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When you’re a child, there’s nothing more disappointing than getting some exciting new toy, only to find that it didn’t come with any batteries, they’re some obscure size you’d never have any spares of anyway and of course, it’s holiday season so you can’t just pop down to the shops either.
The grown-up version of this is having hauled some hefty piece of crafting equipment back home, precariously tied to your car, only to find you’ve forgotten some nut, bolt or screw that means you can’t fully assemble it immediately.
Luckily, particularly when it comes to weaving, necessity is the mother of invention and one of the true joys of adulthood is unfettered access to DIY stores and power tools. Plus, how often is it what you get to do is essentially crafting with a very heavy hammer?
I am now the very proud owner of an Ashford 8-shaft table loom which has done a grand job of significantly reducing my available floor space and confirming that between the wheel, the sewing machine, the boxes of thread, the felting roller… etc. etc. I have indeed gone off the deep end of a crafting problem.
When I did try to warp up though, I realised that I’d managed to forget to get a raddle with the loom. I somewhat stupidly assumed they came as standard with Ashford looms, particularly as they are plastered all over their video and booklet instruction guides on ‘How to Weave on Your Ashford Loom (if you bought the extras we didn’t tell you about)’. There are ways of warping up without a raddle so why not just include those in the guide instead?
Thankfully, making a raddle is really easy if you’re willing to accept something that doesn’t necessarily look like a work of art.All they essentially are is a bit of wood, with nails at even divisions that help keep the tension on the warp more even when you’re winding it on.
If you’re feeling that all of this looks like too much effort for you, Handweaver’s Studio does offer their own brand nail raddles and ones with plastic separators for a much more reasonable price than the Ashford brand ones. However, it might be a case of ‘you get what you pay for’ as their cheap stick shuttles are perfectly functional but a bit of sanding wouldn’t have gone amiss.
You will need:
Nails or panel pins
Length of wood roughly equal to the weaving width of your loom
The wood needs to be thick enough that you can get the nails far enough in so they will hold securely. The piece of wood here is 80 cm long by 30 cm wide and 20 cm deep and 40 mm panel pins were easily long enough. I would recommend nails over panel pins unless you’re using very soft wood, just be careful they don’t have rough edges that might snag threads.
Quilting rulers are actually perfect measuring tools for the job if you have one that is long enough as it’s easy to keep your markings straight and they tend to be sub-divided into very useful divisions. If you’re like me and prefer working in centimetres, Craftovator have a great range of quilting rulers in centimetres.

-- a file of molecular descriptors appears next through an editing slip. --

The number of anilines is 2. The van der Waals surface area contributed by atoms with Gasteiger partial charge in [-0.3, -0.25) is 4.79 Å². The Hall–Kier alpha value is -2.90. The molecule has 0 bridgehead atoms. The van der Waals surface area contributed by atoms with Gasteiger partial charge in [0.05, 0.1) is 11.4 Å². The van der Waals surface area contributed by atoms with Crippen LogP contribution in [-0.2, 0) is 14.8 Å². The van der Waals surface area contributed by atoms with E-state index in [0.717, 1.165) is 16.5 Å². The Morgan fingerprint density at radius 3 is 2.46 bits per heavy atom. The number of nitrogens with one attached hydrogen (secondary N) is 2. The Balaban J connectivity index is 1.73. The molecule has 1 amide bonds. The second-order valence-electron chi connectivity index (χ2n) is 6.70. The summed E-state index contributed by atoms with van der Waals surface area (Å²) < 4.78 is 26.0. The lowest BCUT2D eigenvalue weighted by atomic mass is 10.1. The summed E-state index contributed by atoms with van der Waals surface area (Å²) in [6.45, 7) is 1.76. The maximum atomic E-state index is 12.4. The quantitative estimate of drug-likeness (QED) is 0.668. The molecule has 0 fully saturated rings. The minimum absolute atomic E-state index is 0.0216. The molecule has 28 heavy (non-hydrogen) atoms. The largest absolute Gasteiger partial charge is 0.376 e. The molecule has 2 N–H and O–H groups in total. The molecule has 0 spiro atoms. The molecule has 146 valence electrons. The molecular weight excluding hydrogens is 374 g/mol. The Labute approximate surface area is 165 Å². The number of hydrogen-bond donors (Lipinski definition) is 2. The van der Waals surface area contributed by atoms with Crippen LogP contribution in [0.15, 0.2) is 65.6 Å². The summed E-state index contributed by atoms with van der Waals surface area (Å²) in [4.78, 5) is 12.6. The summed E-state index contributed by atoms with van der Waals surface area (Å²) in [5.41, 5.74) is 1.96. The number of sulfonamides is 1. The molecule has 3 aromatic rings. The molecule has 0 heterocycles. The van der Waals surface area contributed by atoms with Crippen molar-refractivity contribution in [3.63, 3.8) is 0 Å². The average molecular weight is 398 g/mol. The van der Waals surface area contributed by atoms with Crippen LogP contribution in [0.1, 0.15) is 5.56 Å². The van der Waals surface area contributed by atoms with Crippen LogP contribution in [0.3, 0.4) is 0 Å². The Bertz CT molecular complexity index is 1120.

Making the Raddle
Measure the length of your wood and mark the centre
Decide what size divisions you want on your raddle. I decided to have two staggered rows of nails, so I could have every 0.5 cm if I wanted as I tend to prefer working with finer threads. (Each nail in one row is 1 cm apart.) 0.5 “ is quite a common choice but think about what you enjoy working with and choose accordingly, you can always add or remove nails later if necessary.
From the centre, mark each division for the nails. Just a dot will do as a guide.
The next step will vary a little depending on what wood you’ve picked. If you’ve been sensible and gone for a nice, soft wood, like ply wood, you can just get to work with the hammer and get all those nails in along the markings.
If, like me, you have some MDF, you will quickly discover that hand nailing MDF is not what you want to do. This is where I strongly recommend digging out your beloved hand drill and drilling guide holes for each of the nails. My pins were about 1.5 mm diameter, so 1.2 mm holes made the pins easy to get in. Health and safety warning, if you’re sawing or doing anything with MDF that will product any dust, use a dust mask and do it in a well-ventilated area. It’s not the nicest stuff.
Most hand drill sets (including the Matika drilland set) don’t come with fine enough drill bits for jobs like this so if you’re being organised, you might want to add some fine drill bits to the shopping list. The Rolson Micro sets are very affordable and just about did the job, although only the 1.0 mm + bits will fit the standard Matika chuck, and a little precariously at that. Do be gentle though and keep the drill straight, particularly when removing it as it doesn’t take much to snap them.
If you aren’t sat there smugly with your already hammered plywood, just whack all your nails in. I was impatient to get on with some weaving so I decided to just put in one row for now and save the rest for later.
Wiggle the nails around and hammer in any loose ones more securely and you’re ready to get some warp threads in!